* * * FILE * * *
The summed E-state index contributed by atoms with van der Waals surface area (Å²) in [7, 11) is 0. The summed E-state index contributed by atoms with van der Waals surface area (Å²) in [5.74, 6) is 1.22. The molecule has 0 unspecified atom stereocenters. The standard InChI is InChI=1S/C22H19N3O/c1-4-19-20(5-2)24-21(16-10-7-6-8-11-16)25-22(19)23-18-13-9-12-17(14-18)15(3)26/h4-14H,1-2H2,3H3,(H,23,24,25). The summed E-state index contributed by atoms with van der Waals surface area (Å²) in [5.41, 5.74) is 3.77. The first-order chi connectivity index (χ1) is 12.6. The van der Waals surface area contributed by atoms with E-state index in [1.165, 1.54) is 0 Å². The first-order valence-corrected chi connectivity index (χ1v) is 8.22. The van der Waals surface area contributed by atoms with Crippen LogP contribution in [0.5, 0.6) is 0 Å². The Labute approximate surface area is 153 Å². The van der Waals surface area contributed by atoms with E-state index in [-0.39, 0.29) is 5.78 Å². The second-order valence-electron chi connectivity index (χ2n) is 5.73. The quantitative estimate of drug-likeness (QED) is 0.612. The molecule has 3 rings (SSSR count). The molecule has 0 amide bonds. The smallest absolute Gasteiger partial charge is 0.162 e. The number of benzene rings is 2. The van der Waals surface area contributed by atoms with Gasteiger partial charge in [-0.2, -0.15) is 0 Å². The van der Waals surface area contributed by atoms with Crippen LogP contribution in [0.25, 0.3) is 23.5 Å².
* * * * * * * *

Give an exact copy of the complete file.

The summed E-state index contributed by atoms with van der Waals surface area (Å²) in [7, 11) is 0. The summed E-state index contributed by atoms with van der Waals surface area (Å²) in [5.74, 6) is 1.22. The molecule has 0 unspecified atom stereocenters. The standard InChI is InChI=1S/C22H19N3O/c1-4-19-20(5-2)24-21(16-10-7-6-8-11-16)25-22(19)23-18-13-9-12-17(14-18)15(3)26/h4-14H,1-2H2,3H3,(H,23,24,25). The summed E-state index contributed by atoms with van der Waals surface area (Å²) in [5.41, 5.74) is 3.77. The first-order chi connectivity index (χ1) is 12.6. The van der Waals surface area contributed by atoms with E-state index in [1.165, 1.54) is 0 Å². The first-order valence-corrected chi connectivity index (χ1v) is 8.22. The van der Waals surface area contributed by atoms with Crippen LogP contribution in [0.5, 0.6) is 0 Å². The Labute approximate surface area is 153 Å². The van der Waals surface area contributed by atoms with E-state index in [-0.39, 0.29) is 5.78 Å². The second-order valence-electron chi connectivity index (χ2n) is 5.73. The quantitative estimate of drug-likeness (QED) is 0.612. The molecule has 3 rings (SSSR count). The molecule has 0 amide bonds. The smallest absolute Gasteiger partial charge is 0.162 e. The number of benzene rings is 2. The van der Waals surface area contributed by atoms with Gasteiger partial charge in [-0.2, -0.15) is 0 Å². The van der Waals surface area contributed by atoms with Crippen LogP contribution in [0.25, 0.3) is 23.5 Å².